The Lyric Generation: The Life and Times of the Baby Boomers

Description

266 pages
Contains Index
$19.95
ISBN 0-7737-5684-1
DDC 306'.09'04

Year

1994

Contributor

Translated by Donald Winkler
Reviewed by Janet Arnett

Janet Arnett is the former campus manager of adult education at Ontario’s Georgian College. She is the author of Antiques and Collectibles: Starting Small, The Grange at Knock, and 673 Ways to Save Money.

 

Review

This book is not about the Baby Boomers as usually defined, but rather
the leading edge of that group. Ricard’s focus is on those born
between 1945 and 1950, the first of the Baby Boomers and, he feels, a
distinct subgroup, which he names the “lyric generation.” His label
for this group arises from his perception of it as favored, enchanted,
untouched by the problems other generations must face. To Ricard, this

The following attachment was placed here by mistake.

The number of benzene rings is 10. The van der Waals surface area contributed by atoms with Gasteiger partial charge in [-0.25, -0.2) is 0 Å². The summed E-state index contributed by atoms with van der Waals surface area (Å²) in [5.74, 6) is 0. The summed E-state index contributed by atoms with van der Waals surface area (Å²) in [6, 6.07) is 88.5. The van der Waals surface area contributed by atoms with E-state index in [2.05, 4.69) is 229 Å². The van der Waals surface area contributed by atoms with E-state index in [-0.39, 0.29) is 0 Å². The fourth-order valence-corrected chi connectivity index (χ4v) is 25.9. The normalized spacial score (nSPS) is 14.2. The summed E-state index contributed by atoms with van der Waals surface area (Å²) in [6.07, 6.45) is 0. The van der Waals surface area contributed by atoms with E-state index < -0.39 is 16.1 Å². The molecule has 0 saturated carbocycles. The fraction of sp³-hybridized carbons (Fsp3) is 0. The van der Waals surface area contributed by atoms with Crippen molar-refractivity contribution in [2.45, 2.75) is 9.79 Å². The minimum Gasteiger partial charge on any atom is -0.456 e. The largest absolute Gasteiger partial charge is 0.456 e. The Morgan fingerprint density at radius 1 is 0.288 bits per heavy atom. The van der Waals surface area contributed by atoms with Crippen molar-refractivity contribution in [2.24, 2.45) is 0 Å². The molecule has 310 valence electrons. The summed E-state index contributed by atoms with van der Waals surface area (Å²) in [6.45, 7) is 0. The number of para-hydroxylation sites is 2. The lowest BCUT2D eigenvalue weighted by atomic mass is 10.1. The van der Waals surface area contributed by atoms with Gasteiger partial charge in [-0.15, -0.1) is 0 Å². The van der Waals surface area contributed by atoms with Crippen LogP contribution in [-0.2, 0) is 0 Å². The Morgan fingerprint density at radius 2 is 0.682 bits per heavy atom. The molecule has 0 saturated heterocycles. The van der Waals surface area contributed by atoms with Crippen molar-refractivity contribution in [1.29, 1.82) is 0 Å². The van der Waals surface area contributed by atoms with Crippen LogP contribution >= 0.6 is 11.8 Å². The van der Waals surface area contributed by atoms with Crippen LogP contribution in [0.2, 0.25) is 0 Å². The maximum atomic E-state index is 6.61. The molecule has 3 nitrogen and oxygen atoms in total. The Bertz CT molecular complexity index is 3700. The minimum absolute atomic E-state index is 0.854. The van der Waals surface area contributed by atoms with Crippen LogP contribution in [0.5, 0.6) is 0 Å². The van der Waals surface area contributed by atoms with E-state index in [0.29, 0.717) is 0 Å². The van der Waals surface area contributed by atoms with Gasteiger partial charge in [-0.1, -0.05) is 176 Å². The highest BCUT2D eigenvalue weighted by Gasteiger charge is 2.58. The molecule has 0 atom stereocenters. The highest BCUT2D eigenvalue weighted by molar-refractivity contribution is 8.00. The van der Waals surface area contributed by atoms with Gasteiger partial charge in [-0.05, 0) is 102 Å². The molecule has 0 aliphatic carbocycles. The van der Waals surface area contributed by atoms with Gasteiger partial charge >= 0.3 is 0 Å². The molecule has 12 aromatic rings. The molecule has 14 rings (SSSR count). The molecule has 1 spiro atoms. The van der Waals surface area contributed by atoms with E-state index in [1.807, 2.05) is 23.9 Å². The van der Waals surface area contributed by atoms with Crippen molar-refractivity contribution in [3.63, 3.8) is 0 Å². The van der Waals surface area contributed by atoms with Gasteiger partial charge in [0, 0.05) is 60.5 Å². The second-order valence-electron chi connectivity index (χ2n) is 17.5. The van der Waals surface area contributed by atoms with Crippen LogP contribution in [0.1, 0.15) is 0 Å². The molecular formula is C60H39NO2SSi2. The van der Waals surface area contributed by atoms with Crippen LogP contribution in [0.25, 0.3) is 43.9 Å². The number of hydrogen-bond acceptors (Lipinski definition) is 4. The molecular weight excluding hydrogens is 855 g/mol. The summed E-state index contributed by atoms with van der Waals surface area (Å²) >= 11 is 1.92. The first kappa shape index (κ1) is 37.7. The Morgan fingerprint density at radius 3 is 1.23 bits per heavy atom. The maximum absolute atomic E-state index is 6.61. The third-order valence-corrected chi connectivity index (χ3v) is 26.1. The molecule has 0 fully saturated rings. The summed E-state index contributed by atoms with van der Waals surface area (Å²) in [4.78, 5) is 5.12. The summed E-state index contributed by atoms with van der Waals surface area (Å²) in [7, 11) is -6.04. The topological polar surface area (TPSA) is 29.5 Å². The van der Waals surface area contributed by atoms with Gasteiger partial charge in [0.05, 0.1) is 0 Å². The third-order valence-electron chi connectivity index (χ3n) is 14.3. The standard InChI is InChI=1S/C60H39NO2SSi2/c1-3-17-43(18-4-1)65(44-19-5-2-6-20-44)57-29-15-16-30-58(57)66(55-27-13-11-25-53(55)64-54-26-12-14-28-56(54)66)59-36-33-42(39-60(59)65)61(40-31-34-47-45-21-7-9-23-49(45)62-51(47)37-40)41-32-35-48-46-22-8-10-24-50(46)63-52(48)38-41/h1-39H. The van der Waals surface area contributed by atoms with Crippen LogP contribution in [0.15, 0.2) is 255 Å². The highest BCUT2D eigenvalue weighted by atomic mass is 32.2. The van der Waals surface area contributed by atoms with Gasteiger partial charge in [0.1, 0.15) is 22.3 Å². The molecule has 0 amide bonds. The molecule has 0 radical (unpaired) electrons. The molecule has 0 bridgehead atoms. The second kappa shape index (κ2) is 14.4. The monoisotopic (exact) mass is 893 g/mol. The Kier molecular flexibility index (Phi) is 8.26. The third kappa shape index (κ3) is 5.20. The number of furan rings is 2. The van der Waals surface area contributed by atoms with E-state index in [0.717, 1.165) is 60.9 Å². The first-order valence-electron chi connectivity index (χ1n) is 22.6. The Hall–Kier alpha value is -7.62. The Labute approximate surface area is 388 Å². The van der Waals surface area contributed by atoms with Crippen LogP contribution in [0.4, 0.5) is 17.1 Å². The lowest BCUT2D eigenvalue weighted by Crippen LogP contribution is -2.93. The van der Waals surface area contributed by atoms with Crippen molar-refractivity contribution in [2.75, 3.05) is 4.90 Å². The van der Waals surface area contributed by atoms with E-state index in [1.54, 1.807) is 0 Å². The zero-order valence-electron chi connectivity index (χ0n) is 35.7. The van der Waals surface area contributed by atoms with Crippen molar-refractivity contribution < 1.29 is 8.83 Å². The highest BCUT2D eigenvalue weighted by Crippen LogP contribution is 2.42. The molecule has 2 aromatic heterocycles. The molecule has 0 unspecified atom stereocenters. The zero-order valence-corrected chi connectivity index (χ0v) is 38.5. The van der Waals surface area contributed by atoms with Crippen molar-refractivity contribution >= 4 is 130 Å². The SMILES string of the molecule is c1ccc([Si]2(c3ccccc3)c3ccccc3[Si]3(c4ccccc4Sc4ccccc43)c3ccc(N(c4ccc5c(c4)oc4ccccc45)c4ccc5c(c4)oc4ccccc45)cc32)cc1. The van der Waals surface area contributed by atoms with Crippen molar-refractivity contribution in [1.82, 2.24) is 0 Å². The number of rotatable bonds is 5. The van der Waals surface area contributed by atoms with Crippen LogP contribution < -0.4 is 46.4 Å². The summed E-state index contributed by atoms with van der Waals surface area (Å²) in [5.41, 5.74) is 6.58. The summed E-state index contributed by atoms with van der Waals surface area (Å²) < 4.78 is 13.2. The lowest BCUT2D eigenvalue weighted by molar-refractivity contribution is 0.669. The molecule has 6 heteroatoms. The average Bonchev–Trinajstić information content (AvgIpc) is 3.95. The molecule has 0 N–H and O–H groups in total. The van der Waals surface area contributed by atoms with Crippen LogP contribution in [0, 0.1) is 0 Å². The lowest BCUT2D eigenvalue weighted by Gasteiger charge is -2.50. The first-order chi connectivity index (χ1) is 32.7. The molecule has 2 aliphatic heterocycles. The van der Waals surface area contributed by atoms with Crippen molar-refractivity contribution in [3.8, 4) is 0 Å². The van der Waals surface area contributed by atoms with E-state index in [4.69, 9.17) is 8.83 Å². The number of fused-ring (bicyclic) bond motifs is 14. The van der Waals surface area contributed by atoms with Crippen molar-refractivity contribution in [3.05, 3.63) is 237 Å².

group was “born at the dawn of the world,” entering a world of
“brightness” and “lightness.” Everything fell into place for
these early Boomers: when they were children, childhood became a
treasured state; when they entered school, the educational system was
reformed for their benefit; when they were ready to work, ample jobs
were available; when they entered middle age, political systems fell
into line, giving priority to their issues (property values, health
care, and so on).

The lyric generation turned 20 during the 1960s and created a new life
stage, a time between adolescence and adulthood. This was the age of
hippies and flower children, of self-expression, personal affirmation,
protests, and the invention of rock music.

The work draws heavily on Quebec for examples, reviewing the Quiet
Revolution of the Duplessis government and the climate of unrest in
Quebec universities in the late 1960s and early 1970s. Stylistically,
the book is flat (this might be the result of the translation) and
somewhat rambling. It is too light to have much interest for
sociologists, yet it lacks the zip needed to catch the interest of the
general public. The result is interesting insights, entombed in prose
that’s the antithesis of lyric.

Citation

Ricard, François., “The Lyric Generation: The Life and Times of the Baby Boomers,” Canadian Book Review Annual Online, accessed May 28, 2024, https://cbra.library.utoronto.ca/items/show/1920.